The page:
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Toshiba Satellite P750/0EM review: Toshiba Satellite P750/0EM


The P750 is a more traditional, heavy, mid-range laptop. It still gets modern trappings, like an island-style, backlit keyboard, although the lacquered silver finish with parallel lines won't be to everyone's taste.


Toshiba Satellite P750/0EM

Pricing Not Available

The Good

Decent construction. Backlit keyboard. Good performance, as one would expect of the processor included.

The Bad

3D capability shoots price up AU$500 and dramatically lowers battery life. TV tuner is single only.

The Bottom Line

The Satellite P750/0EM is a powerful mid-range laptop. We'd opt for a version without the 3D, though, so as to avoid incredibly poor battery life, and to save AU$500.

Our particular review sample, the 0EM, comes with the mainstream stalwart graphics card, Nvidia's GeForce GT 540M. Interestingly though, it doesn't support Optimus, Nvidia's technology that seamlessly switches to Intel's integrated graphics to save on battery when the more powerful card isn't required.

This is because Nvidia's 3D tech isn't compatible with Optimus. In an Optimus set-up, the Nvidia card acts as a secondary graphics processor, the output piped through the Intel graphics card. For 3D, the Nvidia card needs direct connection to the monitor.

Consequently, this means two things: noticeably poorer battery life, but in return you get a 120Hz screen, which is something incredibly appealing for gamers. If only there was a more powerful GPU attached than the 540M.

We'll leave it up to you to decide whether active 3D is a good thing; we tend to find that it gives us headaches. Nonetheless, the shutter glasses are included in the package, should you decide to use them.

There's quite a bit of grunt here, though, in the other specs; a Core i7 2670QM at 2.2GHz, 8GB of RAM and a 750GB hard drive — sadly, running only at 5400RPM, rather than the faster 7200RPM.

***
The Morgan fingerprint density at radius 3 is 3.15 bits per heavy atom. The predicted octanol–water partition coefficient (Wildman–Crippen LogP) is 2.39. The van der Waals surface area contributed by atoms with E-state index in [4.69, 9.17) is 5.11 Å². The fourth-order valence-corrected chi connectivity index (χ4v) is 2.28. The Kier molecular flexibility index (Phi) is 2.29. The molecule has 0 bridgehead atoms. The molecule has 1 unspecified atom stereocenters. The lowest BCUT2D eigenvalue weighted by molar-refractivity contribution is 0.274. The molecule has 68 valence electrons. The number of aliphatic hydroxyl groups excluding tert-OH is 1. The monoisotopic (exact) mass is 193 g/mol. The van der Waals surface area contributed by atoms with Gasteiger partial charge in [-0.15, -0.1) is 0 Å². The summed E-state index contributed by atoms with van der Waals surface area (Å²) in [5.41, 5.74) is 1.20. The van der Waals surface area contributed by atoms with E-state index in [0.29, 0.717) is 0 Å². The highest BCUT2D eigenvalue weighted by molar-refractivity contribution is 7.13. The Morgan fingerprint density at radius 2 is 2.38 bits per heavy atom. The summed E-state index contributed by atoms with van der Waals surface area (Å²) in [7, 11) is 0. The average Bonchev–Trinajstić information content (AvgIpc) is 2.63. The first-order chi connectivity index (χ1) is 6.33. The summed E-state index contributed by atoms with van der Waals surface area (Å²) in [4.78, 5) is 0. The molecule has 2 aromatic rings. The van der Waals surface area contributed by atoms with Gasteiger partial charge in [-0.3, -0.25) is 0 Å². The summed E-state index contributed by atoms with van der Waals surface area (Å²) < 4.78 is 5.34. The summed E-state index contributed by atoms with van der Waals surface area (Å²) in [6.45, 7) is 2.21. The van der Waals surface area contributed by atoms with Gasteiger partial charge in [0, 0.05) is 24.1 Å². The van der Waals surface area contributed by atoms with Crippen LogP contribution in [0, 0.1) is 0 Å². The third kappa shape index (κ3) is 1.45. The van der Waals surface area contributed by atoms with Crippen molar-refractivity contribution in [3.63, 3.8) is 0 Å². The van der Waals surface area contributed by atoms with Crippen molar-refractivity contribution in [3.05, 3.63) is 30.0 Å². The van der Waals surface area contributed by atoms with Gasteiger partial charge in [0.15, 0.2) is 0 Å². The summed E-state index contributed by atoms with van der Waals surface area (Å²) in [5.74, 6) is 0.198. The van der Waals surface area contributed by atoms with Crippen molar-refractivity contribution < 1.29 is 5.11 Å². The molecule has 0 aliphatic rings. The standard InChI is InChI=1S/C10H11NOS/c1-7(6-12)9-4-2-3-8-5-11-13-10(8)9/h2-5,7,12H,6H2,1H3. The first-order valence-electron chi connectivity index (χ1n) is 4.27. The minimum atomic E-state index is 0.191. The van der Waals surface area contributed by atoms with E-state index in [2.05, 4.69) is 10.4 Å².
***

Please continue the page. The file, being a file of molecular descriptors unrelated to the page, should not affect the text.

Ports are standard for a laptop of this size; one USB 3.0 port, three USB 2.0, headphone and microphone jacks, an SD card reader, VGA and HDMI out. An aerial port sits at the back, attached to a single DVB-T/analog tuner. This means that when you record one show, you can't watch another, as the tuner is in use.

Application performance

Choose a benchmark: Handbrake | iTunes | Photoshop | Multimedia

Handbrake encoding (in seconds)

(Shorter bars indicate better performance)

With its hefty quad-core processor, the Toshiba was always going to do well in our application tests.

Gaming performance

Choose a benchmark: Metro 2033 | Batman: Arkham Asylum

Metro 2033 (in FPS)

  • Max FPS
  • Average FPS
  • Min FPS

(Longer bars indicate better performance)

The GeForce GT 540M has long been the mid-range king. It's not capable of hefty games, like Metro 2033, but Batman: Arkham Asylum runs perfectly fine, indicating that the card is likely to be able to cope with modern games at medium settings.

Battery life

Battery life (time)

  • Heavy battery test
  • Light battery test

(Longer bars indicate better performance)

It's here where it all falls apart, and the importance of having Intel-integrated graphics shines through. The first laptop we've seen for a while with no switchable graphics, the P750 suffers for it. It's important to note that there are other versions of the P750 that feature switchable graphics; this one only misses out due to Nvidia's 3D feature.


The Satellite P750/0EM is a powerful mid-range laptop. We'd opt for a version without the 3D, though, so as to avoid incredibly poor battery life, and to save AU$500 — with this kept in mind, it would score a lot higher.